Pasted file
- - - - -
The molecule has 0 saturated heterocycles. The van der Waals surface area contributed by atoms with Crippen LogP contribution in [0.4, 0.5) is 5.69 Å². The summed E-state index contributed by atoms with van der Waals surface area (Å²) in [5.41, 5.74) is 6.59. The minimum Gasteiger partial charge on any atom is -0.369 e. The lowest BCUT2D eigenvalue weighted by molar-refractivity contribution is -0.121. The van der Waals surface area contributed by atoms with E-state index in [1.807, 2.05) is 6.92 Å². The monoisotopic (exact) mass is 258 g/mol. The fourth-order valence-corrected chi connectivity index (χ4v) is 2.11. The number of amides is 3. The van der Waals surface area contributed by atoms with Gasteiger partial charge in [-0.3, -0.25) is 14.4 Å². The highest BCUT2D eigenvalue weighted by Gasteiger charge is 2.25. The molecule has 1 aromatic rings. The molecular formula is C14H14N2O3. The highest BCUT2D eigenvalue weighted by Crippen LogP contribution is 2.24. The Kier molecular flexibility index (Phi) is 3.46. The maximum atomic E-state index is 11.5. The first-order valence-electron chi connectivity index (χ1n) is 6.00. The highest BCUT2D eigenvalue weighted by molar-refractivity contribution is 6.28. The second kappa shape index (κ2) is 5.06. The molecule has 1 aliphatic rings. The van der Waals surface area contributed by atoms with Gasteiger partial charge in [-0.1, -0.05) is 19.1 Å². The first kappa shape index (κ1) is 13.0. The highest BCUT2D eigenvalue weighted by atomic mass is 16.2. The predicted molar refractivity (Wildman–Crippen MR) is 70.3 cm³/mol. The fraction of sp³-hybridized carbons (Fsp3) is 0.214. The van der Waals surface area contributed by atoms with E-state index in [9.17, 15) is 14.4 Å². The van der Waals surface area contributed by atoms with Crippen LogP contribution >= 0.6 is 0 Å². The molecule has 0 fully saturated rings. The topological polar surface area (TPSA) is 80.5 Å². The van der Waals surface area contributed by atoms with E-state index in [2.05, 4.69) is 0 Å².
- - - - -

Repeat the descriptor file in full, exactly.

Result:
The molecule has 0 saturated heterocycles. The van der Waals surface area contributed by atoms with Crippen LogP contribution in [0.4, 0.5) is 5.69 Å². The summed E-state index contributed by atoms with van der Waals surface area (Å²) in [5.41, 5.74) is 6.59. The minimum Gasteiger partial charge on any atom is -0.369 e. The lowest BCUT2D eigenvalue weighted by molar-refractivity contribution is -0.121. The van der Waals surface area contributed by atoms with E-state index in [1.807, 2.05) is 6.92 Å². The monoisotopic (exact) mass is 258 g/mol. The fourth-order valence-corrected chi connectivity index (χ4v) is 2.11. The number of amides is 3. The van der Waals surface area contributed by atoms with Gasteiger partial charge in [-0.3, -0.25) is 14.4 Å². The highest BCUT2D eigenvalue weighted by Gasteiger charge is 2.25. The molecule has 1 aromatic rings. The molecular formula is C14H14N2O3. The highest BCUT2D eigenvalue weighted by Crippen LogP contribution is 2.24. The Kier molecular flexibility index (Phi) is 3.46. The maximum atomic E-state index is 11.5. The first-order valence-electron chi connectivity index (χ1n) is 6.00. The highest BCUT2D eigenvalue weighted by molar-refractivity contribution is 6.28. The second kappa shape index (κ2) is 5.06. The molecule has 1 aliphatic rings. The van der Waals surface area contributed by atoms with Gasteiger partial charge in [-0.1, -0.05) is 19.1 Å². The first kappa shape index (κ1) is 13.0. The highest BCUT2D eigenvalue weighted by atomic mass is 16.2. The predicted molar refractivity (Wildman–Crippen MR) is 70.3 cm³/mol. The fraction of sp³-hybridized carbons (Fsp3) is 0.214. The van der Waals surface area contributed by atoms with E-state index in [9.17, 15) is 14.4 Å². The van der Waals surface area contributed by atoms with Crippen LogP contribution >= 0.6 is 0 Å². The molecule has 0 fully saturated rings. The topological polar surface area (TPSA) is 80.5 Å². The van der Waals surface area contributed by atoms with E-state index in [2.05, 4.69) is 0 Å².